53. 53. Example 8c.<br />Describe the increasing, decreasing, or constant behavior of each function whose graph is shown. <br />Increasing on (-∞,∞)<br />
  54. 54. 2.Continuous and Discontinuous Functions<br />A continuous function is represented by a graph which may be drawn using a continuous line or curve, while a discontinuous function is represented by a graph which has some gaps, holes or breaks (discontinuities). <br />
  55. 55. 3.Periodic Functions<br />A periodic function is a function whose values repeat in periods or regular intervals.<br />y = tan(x) y = cos(x) <br />
  56. 56. 4. Linear Functions<br />A linear function is a function of the form f(x) = mx +b where m and b are real numbers and m ≠ 0.<br />Domain: the set of real numbers<br />Range: the set of real numbers<br />Graph: straight line<br />Example: f(x) = 2 - x<br />
  57. 57. 5. Quadratic Functions<br />A quadratic function is a function of the form f(x) = ax2 +bx +c where a, b and c are real numbers and a ≠ 0.<br />Domain: the set of real numbers<br />Graph: parabola<br />Examples: parabolas parabolas<br /> opening upward opening downward<br />
  58. 58. Graphs of Quadratic Functions<br />The graph of any quadratic function is called a parabola. Parabolas are shaped like cups, as shown in the graph below. <br />If the coefficient of x2 is positive, the parabola opens upward; otherwise, the parabola opens downward. <br />The vertex (or turning point) is the minimum or maximum point. <br />
  59. 59. Graphing Parabolas <br />Given f(x) = ax2+ bx+c<br />Determine whether the parabola opens upward or downward. If a >0, it opens upward. If a < 0, it opens downward.<br />Determine the vertex of the parabola. The vertex is <br />The axis of symmetry is <br />The axis of symmetry divides the parabola into two equal parts such that one part is a mirror image of the other.<br />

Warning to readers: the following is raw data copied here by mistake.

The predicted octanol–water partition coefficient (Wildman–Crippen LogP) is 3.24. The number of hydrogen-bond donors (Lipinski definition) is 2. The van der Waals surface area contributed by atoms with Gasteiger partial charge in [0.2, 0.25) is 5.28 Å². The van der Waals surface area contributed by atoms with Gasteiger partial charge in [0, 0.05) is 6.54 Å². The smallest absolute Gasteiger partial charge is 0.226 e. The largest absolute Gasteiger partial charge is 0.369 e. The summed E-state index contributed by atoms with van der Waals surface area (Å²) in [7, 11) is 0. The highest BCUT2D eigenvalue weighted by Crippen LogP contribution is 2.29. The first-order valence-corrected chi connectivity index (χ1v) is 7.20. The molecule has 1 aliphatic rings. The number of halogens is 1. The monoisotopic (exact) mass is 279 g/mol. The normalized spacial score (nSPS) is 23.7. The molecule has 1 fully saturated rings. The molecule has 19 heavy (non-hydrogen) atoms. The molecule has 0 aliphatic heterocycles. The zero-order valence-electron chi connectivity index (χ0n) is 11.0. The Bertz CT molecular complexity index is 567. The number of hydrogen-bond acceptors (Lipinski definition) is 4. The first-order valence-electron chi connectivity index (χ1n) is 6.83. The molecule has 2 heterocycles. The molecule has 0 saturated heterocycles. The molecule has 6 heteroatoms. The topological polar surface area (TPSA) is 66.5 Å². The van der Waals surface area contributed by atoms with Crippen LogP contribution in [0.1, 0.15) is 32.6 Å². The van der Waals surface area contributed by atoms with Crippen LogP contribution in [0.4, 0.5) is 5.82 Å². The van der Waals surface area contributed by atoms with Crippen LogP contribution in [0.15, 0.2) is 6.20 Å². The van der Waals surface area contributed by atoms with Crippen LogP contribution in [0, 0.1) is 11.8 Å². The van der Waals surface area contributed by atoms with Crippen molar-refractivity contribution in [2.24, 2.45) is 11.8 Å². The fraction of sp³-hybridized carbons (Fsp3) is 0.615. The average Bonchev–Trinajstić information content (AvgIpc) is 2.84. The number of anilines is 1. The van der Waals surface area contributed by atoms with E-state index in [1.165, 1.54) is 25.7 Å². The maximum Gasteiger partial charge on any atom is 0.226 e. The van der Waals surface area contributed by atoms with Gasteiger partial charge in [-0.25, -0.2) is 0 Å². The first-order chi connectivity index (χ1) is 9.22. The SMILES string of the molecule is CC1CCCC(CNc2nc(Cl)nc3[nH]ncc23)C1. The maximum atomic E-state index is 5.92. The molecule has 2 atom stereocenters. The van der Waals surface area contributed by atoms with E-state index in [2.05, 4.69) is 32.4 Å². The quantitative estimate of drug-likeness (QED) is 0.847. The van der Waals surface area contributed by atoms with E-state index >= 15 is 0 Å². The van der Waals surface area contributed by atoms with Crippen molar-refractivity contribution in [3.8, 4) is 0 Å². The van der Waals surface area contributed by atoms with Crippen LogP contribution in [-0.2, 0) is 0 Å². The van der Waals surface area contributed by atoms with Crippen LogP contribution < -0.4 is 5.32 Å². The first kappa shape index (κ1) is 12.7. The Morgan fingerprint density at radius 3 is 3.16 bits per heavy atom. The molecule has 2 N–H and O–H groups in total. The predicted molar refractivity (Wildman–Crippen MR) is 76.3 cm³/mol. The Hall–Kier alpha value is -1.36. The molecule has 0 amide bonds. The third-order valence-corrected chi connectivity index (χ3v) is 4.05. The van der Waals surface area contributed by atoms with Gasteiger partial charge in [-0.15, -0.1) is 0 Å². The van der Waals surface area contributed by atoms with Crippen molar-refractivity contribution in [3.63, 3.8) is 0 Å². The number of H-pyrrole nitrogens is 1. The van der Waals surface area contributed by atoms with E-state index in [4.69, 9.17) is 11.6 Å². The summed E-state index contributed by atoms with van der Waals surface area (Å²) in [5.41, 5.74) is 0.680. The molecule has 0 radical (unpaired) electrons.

60. 60. Graphing Parabolas <br />Given f(x) = ax2+ bx+c<br />Find any x-intercepts by replacing f (x) with 0. Solve the resulting quadratic equation for x. <br />Find the y-intercept by replacing x with zero. <br />Plot the intercepts and vertex. Connect these points with a smooth curve that is shaped like a cup.<br />
  61. 61. Example 9.<br />The function f(x) = 1 - 4x - x2 has its vertex at _____.<br /> <br />A. (2,11) <br />B. (2,-11) <br />C.( -2,-3) <br />D.(-2,1)<br />
  62. 62. Example 10a.<br />Identify the graph of the given function: y = 3x2 - 3. <br />
  63. 63. Example 10b.<br />Identify the graph of the given function: 4y = x2.<br />
  64. 64. Example 10c.<br />Identify the graph of the given function: y = (x - 2)(x – 2).<br />
  65. 65. Minimum and Maximum: Quadratic Functions<br />Consider f(x) = ax2 + bx +c.<br />If a > 0, then f has a minimum that occurs at x = -b/(2a). This minimum value is f(-b/(2a)).<br />If a < 0, the f has a maximum that occurs at x = -b/(2a). This maximum value is f(-b/(2a)).<br />
  66. 66. Example 11a.<br />The maximum value of the function f(x) = -3x2 – 2x + 4 is ____.<br /> <br />A. 13/3 <br />B. 3/13 <br />C. 9 <br />D. 13<br />
  67. 67. Example 10b.<br />The function f(x) = x2 – 8x + 16 has _____.<br /> <br />A. a minimum value at x = -4 <br />B. a maximum value at x = -4<br />C. a minimum value at x = 4 <br />D. a maximum value at x = 4<br />
  68. 68. References:<br />http://rechneronline.de/function-graphs/<br />http://www.coolmath.com/graphit/<br />